Understanding the Drop and Swap in the Context of a 1031 Exchange

Understanding the Drop and Swap in the Context of a 1031 Exchange

Real estate investment partnerships, often formed as limited liability companies, general partnerships or limited partnerships, are a great way for groups of investors to pool resources and invest in real estate.  However, over time the investing goals of these partners may diverge.  Some of its partners may want to continue as is, others may want to cash out, while others may want to complete a 1031 exchange into a new property.

When it comes to a 1031 exchange, it’s important to note that a partnership interest isn’t considered real property under Internal Revenue Code 1031. Instead, it’s only the actual property held by the partnership that can qualify for tax-deferred treatment. The drop and swap technique might be a viable solution in such cases.

Drop and Swap Solution

The What

The Drop and Swap technique is used in situations where a property is owned by a partnership or group of investors, and not all members wish to participate in a 1031 exchange. This scenario can be challenging because the 1031 exchange rules require that the same taxpayer selling the relinquished property must acquire the new property. The Drop and Swap approach addresses this dilemma.

A typical solution to this issue involves the partners ending their partnership before selling. They then equally divide the property ownership among themselves based on tenant in common (“TIC”) rights (this is known as the “drop”). After that, each individual owner transfers their portion of the property to the buyer. Some previous partners then trade their shares for a new property (referred to as the “swap”), while the rest cash out and settle any taxes due on their profit.

The How

The partnership “drops” the property into a Tenants in Common (TIC) agreement. This action splits the property into separate shares for each partner, effectively making each partner an individual owner of a portion of the property.   Each partner now holds a direct interest in real estate, rather than an interest in the partnership. This step is crucial because it aligns with the 1031 requirement that the same taxpayer selling must be the one buying.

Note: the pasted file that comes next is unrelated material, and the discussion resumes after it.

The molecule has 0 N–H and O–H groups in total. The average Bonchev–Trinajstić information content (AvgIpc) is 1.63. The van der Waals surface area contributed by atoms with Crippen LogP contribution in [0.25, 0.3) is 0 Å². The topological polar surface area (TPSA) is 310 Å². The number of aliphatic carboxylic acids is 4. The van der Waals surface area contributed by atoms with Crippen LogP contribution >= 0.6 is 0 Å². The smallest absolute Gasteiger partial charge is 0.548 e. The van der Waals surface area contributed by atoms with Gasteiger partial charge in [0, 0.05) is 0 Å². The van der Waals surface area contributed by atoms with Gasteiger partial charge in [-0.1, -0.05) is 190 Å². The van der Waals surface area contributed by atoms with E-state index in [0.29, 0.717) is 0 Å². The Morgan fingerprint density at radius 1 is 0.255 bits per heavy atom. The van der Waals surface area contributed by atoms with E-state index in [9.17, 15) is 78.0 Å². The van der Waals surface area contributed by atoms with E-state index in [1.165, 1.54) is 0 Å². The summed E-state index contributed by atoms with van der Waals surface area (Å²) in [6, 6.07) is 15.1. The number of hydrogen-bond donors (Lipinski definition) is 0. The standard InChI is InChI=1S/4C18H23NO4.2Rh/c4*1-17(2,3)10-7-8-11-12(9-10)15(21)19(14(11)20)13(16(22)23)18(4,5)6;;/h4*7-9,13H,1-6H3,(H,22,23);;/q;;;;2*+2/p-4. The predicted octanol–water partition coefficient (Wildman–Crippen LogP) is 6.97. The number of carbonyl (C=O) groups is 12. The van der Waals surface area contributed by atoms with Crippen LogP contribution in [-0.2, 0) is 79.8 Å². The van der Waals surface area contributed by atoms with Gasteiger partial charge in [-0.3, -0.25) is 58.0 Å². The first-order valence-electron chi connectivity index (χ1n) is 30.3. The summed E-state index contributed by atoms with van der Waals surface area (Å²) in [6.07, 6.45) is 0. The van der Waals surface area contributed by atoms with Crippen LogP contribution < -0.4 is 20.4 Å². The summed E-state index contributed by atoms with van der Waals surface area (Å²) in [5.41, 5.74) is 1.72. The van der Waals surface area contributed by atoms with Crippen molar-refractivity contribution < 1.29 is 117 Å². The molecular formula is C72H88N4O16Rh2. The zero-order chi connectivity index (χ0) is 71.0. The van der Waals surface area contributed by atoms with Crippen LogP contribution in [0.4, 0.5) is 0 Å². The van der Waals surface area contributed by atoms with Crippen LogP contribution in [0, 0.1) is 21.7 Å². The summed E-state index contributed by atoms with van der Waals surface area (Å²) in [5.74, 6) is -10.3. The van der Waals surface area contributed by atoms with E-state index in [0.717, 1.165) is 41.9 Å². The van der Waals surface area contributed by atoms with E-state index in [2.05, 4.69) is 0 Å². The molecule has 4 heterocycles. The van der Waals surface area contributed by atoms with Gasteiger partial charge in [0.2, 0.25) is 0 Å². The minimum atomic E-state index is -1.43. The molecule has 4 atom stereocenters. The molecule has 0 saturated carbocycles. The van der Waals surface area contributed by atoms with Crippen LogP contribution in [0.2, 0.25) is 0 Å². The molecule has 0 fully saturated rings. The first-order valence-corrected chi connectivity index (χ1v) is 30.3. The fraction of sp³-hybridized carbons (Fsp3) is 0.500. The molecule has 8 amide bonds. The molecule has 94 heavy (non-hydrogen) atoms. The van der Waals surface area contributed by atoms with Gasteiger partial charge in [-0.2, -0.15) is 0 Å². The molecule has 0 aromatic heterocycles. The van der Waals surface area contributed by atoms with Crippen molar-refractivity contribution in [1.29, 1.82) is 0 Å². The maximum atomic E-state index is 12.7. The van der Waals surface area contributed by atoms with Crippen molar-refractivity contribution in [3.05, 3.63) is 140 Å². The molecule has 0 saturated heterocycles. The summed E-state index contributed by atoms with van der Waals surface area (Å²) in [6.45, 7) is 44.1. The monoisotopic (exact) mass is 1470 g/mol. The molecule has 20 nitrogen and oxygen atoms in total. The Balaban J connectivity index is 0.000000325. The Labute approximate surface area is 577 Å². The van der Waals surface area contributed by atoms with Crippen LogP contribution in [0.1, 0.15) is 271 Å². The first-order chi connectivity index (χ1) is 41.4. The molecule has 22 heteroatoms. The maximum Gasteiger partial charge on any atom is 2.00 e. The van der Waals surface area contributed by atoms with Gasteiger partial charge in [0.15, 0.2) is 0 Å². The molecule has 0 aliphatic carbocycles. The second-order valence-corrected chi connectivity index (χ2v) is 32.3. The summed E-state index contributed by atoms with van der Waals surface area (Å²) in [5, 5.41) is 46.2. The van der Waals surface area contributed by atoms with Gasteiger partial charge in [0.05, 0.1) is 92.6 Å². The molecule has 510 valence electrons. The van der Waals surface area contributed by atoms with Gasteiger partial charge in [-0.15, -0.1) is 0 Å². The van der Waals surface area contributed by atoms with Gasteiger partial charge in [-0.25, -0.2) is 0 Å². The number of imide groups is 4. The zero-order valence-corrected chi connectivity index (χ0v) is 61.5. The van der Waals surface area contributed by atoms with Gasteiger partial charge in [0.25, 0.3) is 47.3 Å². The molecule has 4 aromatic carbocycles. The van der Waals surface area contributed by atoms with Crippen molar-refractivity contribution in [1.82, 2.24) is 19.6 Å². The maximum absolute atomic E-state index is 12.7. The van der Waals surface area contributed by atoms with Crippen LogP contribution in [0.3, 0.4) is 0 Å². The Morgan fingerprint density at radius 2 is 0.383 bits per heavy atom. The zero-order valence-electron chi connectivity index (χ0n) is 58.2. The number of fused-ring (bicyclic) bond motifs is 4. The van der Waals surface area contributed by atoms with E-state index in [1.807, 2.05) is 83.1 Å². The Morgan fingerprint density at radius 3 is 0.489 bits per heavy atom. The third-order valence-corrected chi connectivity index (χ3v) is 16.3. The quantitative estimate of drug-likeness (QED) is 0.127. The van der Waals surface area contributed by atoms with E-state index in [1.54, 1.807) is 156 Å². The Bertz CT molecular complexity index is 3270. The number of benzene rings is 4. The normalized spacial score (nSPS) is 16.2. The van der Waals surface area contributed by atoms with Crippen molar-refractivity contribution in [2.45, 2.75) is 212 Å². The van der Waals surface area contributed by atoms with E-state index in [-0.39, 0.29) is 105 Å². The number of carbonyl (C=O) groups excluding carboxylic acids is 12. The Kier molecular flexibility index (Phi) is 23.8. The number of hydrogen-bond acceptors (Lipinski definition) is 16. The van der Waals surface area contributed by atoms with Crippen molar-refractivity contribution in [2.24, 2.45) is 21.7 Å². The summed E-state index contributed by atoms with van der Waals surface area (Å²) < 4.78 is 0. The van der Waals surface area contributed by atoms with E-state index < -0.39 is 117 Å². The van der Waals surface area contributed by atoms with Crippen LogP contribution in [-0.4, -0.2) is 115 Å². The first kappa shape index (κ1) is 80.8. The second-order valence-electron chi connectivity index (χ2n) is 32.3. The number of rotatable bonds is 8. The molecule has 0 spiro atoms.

After the drop, the partners are free to choose their own paths.  Those wishing to defer taxes via a 1031 exchange can use their portion of the proceeds to invest in a new property.  Partners not interested in continuing with the 1031 exchange can sell their shares and pay the applicable taxes.

Risks

While the drop and swap tactic is widely used, it carries tax-related uncertainties. To be eligible for 1031 exchange benefits, both the sold and acquired properties must be held for investment and meet the qualified use criteria if the relinquished property is swiftly transferred to individual partners from the partnership just before its sale, the IRS might argue that the partners didn’t acquire the property with investment intentions but solely to sell it. This holds true even if the partnership had been the long-term owner of the property prior to the drop and swap the IRS has not published any rulings that give investors certainty about the ability to defer tax in an exchange if the taxpayer uses a drop and swap structure.  There isn’t a precise minimum holding period defined in the tax code, however 24 months is often considered a reasonable period.  The time periods are critical as